The Routledge Companion to News and Journalism presents an authoritative, comprehensive assessment of diverse forms of news media reporting – past, present and future. Including 60 chapters, written by an outstanding team of internationally respected authors, the Companion provides scholars and students with a reliable, historically informed guide to news media and journalism studies. The Companion has the following features: It is organised to address a series of themes pertinent to the on-going theoretical and methodological development of news and journalism studies around the globe. The focus encompasses news institutions, production processes, texts, and audiences. Individual chapters are problem-led, seeking to address ‘real world’ concerns that cast light on an important dimension of news and journalism – and show why it matters. Entries draw on a range of academic disciplines to explore pertinent topics, particularly around the role of journalism in democracy, such as citizenship, power and public trust. Discussion revolves primarily around academic research conducted in the UK and the US, with further contributions from other national contexts - thereby allowing international comparisons to be made. The Routledge Companion to News and Journalism provides an essential guide to key ideas, issues, concepts and debates, while also stressing the value of reinvigorating scholarship with a critical eye to developments in the professional realm. The paperback edition of this Companion includes four new chapters, focusing on news framing, newsmagazines, digital radio news, and social media. Contributors: G. Stuart Adam, Stuart Allan, Chris Atton, Brian Baresch, Geoffrey Baym, W. Lance Bennett, Rodney Benson, S. Elizabeth Bird, R. Warwick Blood, Tanja Bosch, Raymond Boyle, Bonnie Brennen, Qing Cao, Cynthia Carter, Anabela Carvalho, Deborah Chambers, Lilie Chouliaraki, Lisbeth Clausen, James R. Compton, Simon Cottle, Ros Coward, Andrew Crisell, Mark Deuze, Roger Dickinson, Wolfgang Donsbach, Mats Ekström, James S.Ettema, Natalie Fenton, Bob Franklin, Herbert J. Gans, Mark Glaser, Mark Hampton, Joseph Harker, Jackie Harrison, John Hartley, Alfred Hermida, Andrew Hoskins, Shih-Hsien Hsu, Dale Jacquette, Bengt Johansson, Richard Kaplan, Carolyn Kitch, Douglas Kellner, Larsåke Larsson, Justin Lewis, Jake Lynch, Mirca Madianou, Donald Matheson, Heidi Mau, Brian McNair, Kaitlynn Mendes, Máire Messenger Davies, Toby Miller, Martin Montgomery, Marguerite Moritz, Mohammed el-Nawawy, Henrik Örnebring, Julian Petley, Shawn Powers, Greg Philo, Stephen D. Reese, Barry Richards, David Rowe, Philip Seib, Jane B. Singer, Guy Starkey, Linda Steiner, Daya Kishan Thassu, John Tulloch, Howard Tumber, Silvio Waisbord, Gary Whannel, Andrew Williams, Barbie Zelizer
Moreover, many items in the reference lists are hyperlinked to the TSB, where the user can find an abstract of a publication. All articles (between 500 and 6000 words) are written by specialists in the different subfields and are peer-reviewed. Last but not least, the usability, accessibility and flexibility of the "HTS" depend on the commitment of people who agree that Translation Studies does matter. All users are therefore invited to share their feedback. Any questions, remarks and suggestions for improvement can be sent to the editorial team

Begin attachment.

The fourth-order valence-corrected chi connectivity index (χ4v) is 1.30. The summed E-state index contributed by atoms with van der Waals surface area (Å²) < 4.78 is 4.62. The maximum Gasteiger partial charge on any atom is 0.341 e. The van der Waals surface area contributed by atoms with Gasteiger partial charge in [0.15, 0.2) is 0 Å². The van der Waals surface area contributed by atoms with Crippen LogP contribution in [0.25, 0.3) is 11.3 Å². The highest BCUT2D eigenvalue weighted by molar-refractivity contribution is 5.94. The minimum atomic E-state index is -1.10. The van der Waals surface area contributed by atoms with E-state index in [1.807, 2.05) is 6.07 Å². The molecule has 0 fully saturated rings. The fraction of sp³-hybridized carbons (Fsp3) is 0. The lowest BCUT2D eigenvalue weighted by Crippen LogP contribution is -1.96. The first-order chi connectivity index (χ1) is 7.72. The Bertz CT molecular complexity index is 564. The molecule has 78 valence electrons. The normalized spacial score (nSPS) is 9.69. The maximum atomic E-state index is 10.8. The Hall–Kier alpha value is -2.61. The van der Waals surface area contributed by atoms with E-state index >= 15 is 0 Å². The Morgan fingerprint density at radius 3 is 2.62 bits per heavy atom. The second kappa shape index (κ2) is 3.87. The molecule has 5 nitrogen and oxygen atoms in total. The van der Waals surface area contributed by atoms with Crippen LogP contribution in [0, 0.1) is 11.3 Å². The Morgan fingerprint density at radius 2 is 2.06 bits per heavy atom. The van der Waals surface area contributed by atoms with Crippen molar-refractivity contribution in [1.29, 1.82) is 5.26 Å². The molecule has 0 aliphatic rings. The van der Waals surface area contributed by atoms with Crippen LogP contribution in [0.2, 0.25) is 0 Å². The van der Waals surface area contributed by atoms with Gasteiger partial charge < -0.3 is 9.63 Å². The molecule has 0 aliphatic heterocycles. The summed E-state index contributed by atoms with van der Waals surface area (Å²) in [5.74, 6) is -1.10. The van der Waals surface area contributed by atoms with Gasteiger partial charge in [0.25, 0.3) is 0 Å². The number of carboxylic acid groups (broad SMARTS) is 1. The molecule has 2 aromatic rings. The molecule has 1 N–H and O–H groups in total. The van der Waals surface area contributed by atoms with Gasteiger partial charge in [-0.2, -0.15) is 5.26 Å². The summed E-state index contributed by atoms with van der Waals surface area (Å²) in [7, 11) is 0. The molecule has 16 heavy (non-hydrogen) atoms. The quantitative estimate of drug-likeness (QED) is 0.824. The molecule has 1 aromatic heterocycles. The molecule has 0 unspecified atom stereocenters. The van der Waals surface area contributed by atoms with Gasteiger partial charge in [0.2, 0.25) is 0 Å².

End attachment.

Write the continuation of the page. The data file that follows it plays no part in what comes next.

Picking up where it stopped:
The future of journalism is hotly contested and highly uncertain reflecting developments in media technologies, shifting business strategies for online news, changing media organisational and regulatory structures, the fragmentation of audiences and a growing public concern about some aspects of tabloid journalism practices and reporting, as well as broader political, sociological and cultural changes. These developments have combined to impoverish the flow of existing revenues available to fund journalism, impact radically on traditional journalism professional practices, while simultaneously generating an increasingly frenzied search for sustainable and equivalent funding – and from a wide range of sources - to nurture and deliver quality journalism in the future. This book brings together journalists and distinguished academic specialists from around the globe to present the findings from their research and to discuss the future of journalism, the shifting quality of its products, its wide ranging sources of finance, as well as the economic and democratic consequences of the significant changes confronting Journalism. The Future of Journalism details the challenges facing the press in contemporary societies and provides essential reading for everyone interested in the role of journalism in shaping and sustaining literate, civil and democratic societies. This book consists of special issues from Journalism Studies and Journalism Practice.
This clear and concise text offers a one-stop guide through the complex political, social and economic debates that surround alternative media and provides a fresh and insightful look at the renewed importance of this form of communication.
With original contributions from an international team of well-known experts, media activists, and promising young scholars, this comprehensive volume examines community media from theoretical, empirical, historical, and practitioner perspectives. Organized thematically, this collection explores the intersection between community media and issues of democratic theory and the public sphere, cultural politics and social movement theory, neoliberal communication policy and media reform efforts, as well as media activism and international solidarity building. Foregrounding the relationship between symbolic and material relations of power in an increasingly interdependent world, this collection examines the role of alternative, independent, and community-based media in the global struggle for communicative democracy. Understanding Community Media explores a wide range of media forms and practice. Each essay considers the particular and distinctive ways local populations make use of various technologies for purposes of community communication. Taken together, this distinctive collection provides an incisive and timely analysis of the relationship between media and society, technology and culture, and communication and community. * Features more than 35 original, cutting-edge essays * Provides a comprehensive overview of community media around the world including essays on women's video collectives in India, indigenous radio in Colombia, street newspapers in Canada, and independent media in Nigeria. * Makes a timely and important contribution to a burgeoning sub-field of media and cultural studies.